March 1 marked the beginning of Asian/Pacific American Heritage Month Celebration (APHC) at Hopkins — a month dedicated to recognizing and reflecting on Asian-American and Pacific Islander narratives throughout United States history.
Bruce Western, a professor of sociology and social justice at Columbia University, led a workshop on Inequality and Social Policy on Feb. 28. Western is known for his work on incarceration in the U.S. Hopkins Professor of Political Science Vesla Weaver and Assistant Research Scientist Stuart Schrader helped facilitate the discussion.
John Muller, author of Frederick Douglass in Washington, D.C., and Ida Jones, archivist at Morgan State University, presented new research on Frederick Douglass at the Enoch Pratt Free Library on Thursday, Feb. 28. The research centered around Douglass’ experiences as a young man in Baltimore and sought to fill in narrative holes regarding his life.
Student Government Association (SGA) members voted unanimously to create a formal black student caucus at their weekly meeting on Tuesday.
As a part of the international movement against climate change, young people around the world have joined the Youth Climate Strike. According to The Guardian, students from over 50 countries will walk out of school on March 15, aiming to draw attention to the global climate crisis.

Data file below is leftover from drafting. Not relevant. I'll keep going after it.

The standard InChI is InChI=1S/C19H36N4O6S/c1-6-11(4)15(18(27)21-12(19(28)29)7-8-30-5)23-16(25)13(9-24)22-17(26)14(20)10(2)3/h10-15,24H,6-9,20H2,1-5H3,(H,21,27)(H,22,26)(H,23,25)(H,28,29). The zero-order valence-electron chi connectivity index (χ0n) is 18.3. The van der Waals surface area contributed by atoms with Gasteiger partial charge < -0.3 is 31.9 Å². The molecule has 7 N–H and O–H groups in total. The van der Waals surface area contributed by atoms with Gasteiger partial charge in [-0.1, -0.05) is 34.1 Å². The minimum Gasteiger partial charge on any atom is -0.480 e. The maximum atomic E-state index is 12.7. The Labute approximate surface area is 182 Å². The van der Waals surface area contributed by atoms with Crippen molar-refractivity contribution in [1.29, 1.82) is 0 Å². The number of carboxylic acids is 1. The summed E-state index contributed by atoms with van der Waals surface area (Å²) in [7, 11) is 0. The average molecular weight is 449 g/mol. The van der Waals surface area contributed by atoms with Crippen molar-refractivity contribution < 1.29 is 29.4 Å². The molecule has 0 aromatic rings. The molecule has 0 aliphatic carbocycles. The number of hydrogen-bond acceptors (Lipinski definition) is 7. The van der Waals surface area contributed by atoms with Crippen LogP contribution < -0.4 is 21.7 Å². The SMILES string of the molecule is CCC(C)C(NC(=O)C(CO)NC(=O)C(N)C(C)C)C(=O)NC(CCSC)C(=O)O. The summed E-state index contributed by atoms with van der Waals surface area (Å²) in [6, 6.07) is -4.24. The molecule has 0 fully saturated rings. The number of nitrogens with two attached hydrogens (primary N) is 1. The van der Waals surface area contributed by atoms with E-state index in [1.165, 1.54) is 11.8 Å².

Four student organizations — Hopkins Organization for Pre-Health Education (HOPE), Female Leaders of Color (FLOC), Organización Latina Estudiantil (OLÉ) and Hopkins Feminists (HopFems) — co-hosted a panel discussion on minority mental health on Friday.
Editor’s Note: This is a developing story and will be updated as more information becomes available.
Wendy Osefo gave a Black Heritage Celebratory Keynote Address on Wednesday in Charles Commons. Osefo is a Nigerian-American political commentator, television personality and assistant professor at the School of Education. Additionally, she founded The 1954 Equity Project, LLC which is a community-building project that serves underrepresented minority students in higher education.
Last Friday Hopkins affiliates and Baltimore residents traveled to Annapolis to testify both for and against legislation that would allow Hopkins to create a private police force.
Daniel Aldana Cohen, an associate professor of Sociology from the University of Pennsylvania, discussed the intersection of climate change and inequality at Red Emma’s on Wednesday. The talk, titled “A Green New Deal, from the Left,” focused on the potential impact of climate change on housing in the U.S.
Christian J. Koot, chair of the history department at Towson University, gave a presentation on his newly released book, A Biography of a Map in Motion: Augustine Herrman’s Chesapeake on February 27. He spoke at the George Peabody Library, where August Herrman’s map is on display as part of an exhibition titled “Maryland, from the Willard Hackerman Map Collection.”